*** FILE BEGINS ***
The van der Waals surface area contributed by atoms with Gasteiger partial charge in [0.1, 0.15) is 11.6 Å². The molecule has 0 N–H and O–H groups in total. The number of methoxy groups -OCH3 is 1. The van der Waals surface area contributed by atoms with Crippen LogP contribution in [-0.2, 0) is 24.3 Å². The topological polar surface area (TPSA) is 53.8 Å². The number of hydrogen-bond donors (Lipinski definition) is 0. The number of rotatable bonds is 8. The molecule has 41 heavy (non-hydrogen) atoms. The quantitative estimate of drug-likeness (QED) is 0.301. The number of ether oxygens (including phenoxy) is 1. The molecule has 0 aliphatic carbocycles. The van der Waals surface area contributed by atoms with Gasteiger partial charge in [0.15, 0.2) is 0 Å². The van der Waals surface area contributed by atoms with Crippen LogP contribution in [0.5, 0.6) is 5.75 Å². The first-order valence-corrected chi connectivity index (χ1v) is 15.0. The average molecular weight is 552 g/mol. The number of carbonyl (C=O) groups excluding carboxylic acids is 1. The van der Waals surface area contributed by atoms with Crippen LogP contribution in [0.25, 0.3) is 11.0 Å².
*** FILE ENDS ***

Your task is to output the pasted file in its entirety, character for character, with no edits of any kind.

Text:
The van der Waals surface area contributed by atoms with Gasteiger partial charge in [0.1, 0.15) is 11.6 Å². The molecule has 0 N–H and O–H groups in total. The number of methoxy groups -OCH3 is 1. The van der Waals surface area contributed by atoms with Crippen LogP contribution in [-0.2, 0) is 24.3 Å². The topological polar surface area (TPSA) is 53.8 Å². The number of hydrogen-bond donors (Lipinski definition) is 0. The number of rotatable bonds is 8. The molecule has 41 heavy (non-hydrogen) atoms. The quantitative estimate of drug-likeness (QED) is 0.301. The number of ether oxygens (including phenoxy) is 1. The molecule has 0 aliphatic carbocycles. The van der Waals surface area contributed by atoms with Gasteiger partial charge in [0.15, 0.2) is 0 Å². The van der Waals surface area contributed by atoms with Crippen LogP contribution in [0.5, 0.6) is 5.75 Å². The first-order valence-corrected chi connectivity index (χ1v) is 15.0. The average molecular weight is 552 g/mol. The number of carbonyl (C=O) groups excluding carboxylic acids is 1. The van der Waals surface area contributed by atoms with Crippen LogP contribution in [0.25, 0.3) is 11.0 Å².